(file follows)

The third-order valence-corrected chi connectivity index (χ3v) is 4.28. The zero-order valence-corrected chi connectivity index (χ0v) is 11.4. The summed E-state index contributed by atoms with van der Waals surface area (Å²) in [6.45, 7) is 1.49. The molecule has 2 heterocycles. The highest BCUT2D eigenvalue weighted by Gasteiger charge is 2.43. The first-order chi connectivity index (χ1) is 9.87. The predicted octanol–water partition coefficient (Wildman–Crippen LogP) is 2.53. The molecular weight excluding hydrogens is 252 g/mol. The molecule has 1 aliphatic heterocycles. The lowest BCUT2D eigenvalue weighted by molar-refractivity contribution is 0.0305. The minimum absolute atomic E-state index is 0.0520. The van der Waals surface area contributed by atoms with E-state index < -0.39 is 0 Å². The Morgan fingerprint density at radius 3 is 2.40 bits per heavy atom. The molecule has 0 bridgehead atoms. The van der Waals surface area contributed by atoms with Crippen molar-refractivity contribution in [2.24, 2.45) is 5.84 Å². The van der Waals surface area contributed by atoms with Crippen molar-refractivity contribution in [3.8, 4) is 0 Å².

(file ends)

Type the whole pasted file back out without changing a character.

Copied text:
The third-order valence-corrected chi connectivity index (χ3v) is 4.28. The zero-order valence-corrected chi connectivity index (χ0v) is 11.4. The summed E-state index contributed by atoms with van der Waals surface area (Å²) in [6.45, 7) is 1.49. The molecule has 2 heterocycles. The highest BCUT2D eigenvalue weighted by Gasteiger charge is 2.43. The first-order chi connectivity index (χ1) is 9.87. The predicted octanol–water partition coefficient (Wildman–Crippen LogP) is 2.53. The molecular weight excluding hydrogens is 252 g/mol. The molecule has 1 aliphatic heterocycles. The lowest BCUT2D eigenvalue weighted by molar-refractivity contribution is 0.0305. The minimum absolute atomic E-state index is 0.0520. The van der Waals surface area contributed by atoms with E-state index < -0.39 is 0 Å². The Morgan fingerprint density at radius 3 is 2.40 bits per heavy atom. The molecule has 0 bridgehead atoms. The van der Waals surface area contributed by atoms with Crippen molar-refractivity contribution in [2.24, 2.45) is 5.84 Å². The van der Waals surface area contributed by atoms with Crippen molar-refractivity contribution in [3.8, 4) is 0 Å².